While some companies are investing in state-of-the-art work environments or giving employees more flexibility, many may be overlooking an important area that can have a big impact on employee retention: security
Most businesses are well aware of the perennial skills shortage and – in a time of relatively high employment and fierce competition – the importance of attracting and retaining the most talented staff can’t be overstated. The financial cost alone of employee turnover is at least 30% and can be as high as 150% of the employee’s salary.
While some companies are investing in state-of-the-art work environments or giving employees more flexibility, many may be overlooking an important area that can have a big impact on employee retention: security.
Numerous factors can influence employee retention. Chief among these is engagement. However, engagement isn’t a simple concept and any number of variables can affect an employee’s level of engagement.
“One of the key elements required to keeping employees engaged is to provide them with the best tools to help them do their jobs efficiently,” said Steve Manley, regional vice president, Australia and New Zealand, Palo Alto Networks.
“Business processes need to be kept updated to match the changing nature of the workforce. This can include providing consumer-like business systems for younger workers who are used to managing their lives on digital devices and expect a similar level of intuitiveness and connectivity at work,” Manley said.
“Businesses that provide a frictionless and modern technology environment may be more likely to attract and retain more skilled workers, and become known as a desirable place to work.”
Palo Alto Networks has identified three ways businesses can improve employee retention and engagement, and avoid hidden costs, with a strong cybersecurity approach:
1. Maximum uptime
Poor cybersecurity or inadequate processes can lead to system failures and lost work, which can frustrate high-performing employees. For employees to engage with their work and deliver maximum productivity, they need to be able to rely on systems being available, secure, and reliable at all times.
“Sometimes the only obvious sign that a network has been breached is slow performance. When employees can’t access the information and systems they need in a timely way, or experience lags, they can quickly become disillusioned. Hardening the network security can help prevent this, keeping systems ticking along at speed,” Manley said.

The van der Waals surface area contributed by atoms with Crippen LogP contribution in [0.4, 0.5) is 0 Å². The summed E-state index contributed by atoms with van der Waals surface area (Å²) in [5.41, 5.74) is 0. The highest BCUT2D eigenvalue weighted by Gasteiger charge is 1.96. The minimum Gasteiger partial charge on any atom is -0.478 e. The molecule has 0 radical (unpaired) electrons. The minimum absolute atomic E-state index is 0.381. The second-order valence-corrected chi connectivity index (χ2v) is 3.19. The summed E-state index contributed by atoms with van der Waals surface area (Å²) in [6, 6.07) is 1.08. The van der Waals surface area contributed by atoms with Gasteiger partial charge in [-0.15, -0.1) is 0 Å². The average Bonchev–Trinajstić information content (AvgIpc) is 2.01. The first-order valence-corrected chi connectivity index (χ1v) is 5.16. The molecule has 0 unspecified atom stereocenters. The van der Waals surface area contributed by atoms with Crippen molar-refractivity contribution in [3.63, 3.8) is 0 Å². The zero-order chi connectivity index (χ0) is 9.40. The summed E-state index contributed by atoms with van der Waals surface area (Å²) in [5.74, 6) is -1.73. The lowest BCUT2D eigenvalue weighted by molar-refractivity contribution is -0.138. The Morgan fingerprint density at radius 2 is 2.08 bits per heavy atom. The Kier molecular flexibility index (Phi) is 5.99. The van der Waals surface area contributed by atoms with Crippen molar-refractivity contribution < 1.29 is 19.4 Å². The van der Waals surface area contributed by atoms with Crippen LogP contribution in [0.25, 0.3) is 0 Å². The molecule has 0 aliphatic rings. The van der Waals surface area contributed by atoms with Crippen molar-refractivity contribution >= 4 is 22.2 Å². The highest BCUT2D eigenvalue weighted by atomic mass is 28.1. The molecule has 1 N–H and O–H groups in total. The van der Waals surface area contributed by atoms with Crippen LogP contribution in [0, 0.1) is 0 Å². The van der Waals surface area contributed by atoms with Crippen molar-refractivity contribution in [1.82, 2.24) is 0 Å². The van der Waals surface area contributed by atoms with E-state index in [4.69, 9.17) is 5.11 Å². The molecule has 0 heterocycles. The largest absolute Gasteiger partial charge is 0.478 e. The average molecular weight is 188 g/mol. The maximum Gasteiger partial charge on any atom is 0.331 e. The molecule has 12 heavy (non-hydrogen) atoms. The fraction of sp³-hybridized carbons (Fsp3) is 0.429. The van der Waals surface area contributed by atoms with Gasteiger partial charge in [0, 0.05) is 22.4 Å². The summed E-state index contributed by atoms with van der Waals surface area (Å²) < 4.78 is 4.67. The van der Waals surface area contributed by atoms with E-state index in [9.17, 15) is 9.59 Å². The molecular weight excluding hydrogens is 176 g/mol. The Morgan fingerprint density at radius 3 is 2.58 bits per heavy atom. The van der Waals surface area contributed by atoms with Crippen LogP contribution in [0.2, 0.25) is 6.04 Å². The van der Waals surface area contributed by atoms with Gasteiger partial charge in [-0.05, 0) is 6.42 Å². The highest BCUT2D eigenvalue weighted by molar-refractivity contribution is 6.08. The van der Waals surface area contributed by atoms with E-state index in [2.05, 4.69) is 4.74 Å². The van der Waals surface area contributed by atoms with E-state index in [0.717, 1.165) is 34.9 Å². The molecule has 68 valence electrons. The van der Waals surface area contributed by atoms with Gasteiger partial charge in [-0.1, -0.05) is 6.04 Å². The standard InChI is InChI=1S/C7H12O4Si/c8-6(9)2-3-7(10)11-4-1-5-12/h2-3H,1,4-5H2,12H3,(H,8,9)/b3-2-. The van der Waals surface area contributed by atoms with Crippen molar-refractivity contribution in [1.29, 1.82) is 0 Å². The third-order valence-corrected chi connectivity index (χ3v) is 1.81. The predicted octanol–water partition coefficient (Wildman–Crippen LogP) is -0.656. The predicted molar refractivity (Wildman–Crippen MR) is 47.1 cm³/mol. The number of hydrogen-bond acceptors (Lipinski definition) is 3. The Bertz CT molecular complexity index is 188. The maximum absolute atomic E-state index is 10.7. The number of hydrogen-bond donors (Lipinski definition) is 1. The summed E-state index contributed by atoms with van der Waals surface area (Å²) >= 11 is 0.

2. Minimal friction
When security measures get in the way of work, employees can also become frustrated. This frustration can lead to unsanctioned workarounds known as shadow IT, which can create even more security issues. It’s essential for organisations to support streamlined business processes with the right level of security so employees can get the job done without being hindered by what they perceive as unnecessarily intrusive security.
“Organisations need to prioritise their security approach so they’re not spending too much time or resources protecting the wrong things. Where processes have to include security measures, it’s important to communicate this with employees so they understand the reasons behind any delays,” said Manley. “If employees can see that security measures are reasonable and that IT security teams are doing their best to facilitate frictionless work, they may be more likely to accept any intrusive security measures with equanimity.”
3. Best practices
Engaged employees who understand the need for strong security and trust that the organisation has a strong security posture are more likely to feel a personal responsibility to implement cybersecurity best practices, which protects the entire organisation.
“One oz the major causes of cyberbreaches remains human error, so organisations rely on their employees to remain vigilant and take the right security precautions at all times,” Manley said.
“Engaged employees are more likely to adhere to these best practices and play their part in keeping the organisation secure.”
“Organisations that don’t get security right can suffer from high employee turnover as well as the more obvious costs of cyberbreaches,” he said.
“However, it is possible to get security right and create a technology environment that encourages employee engagement, which contributes to lower turnover.”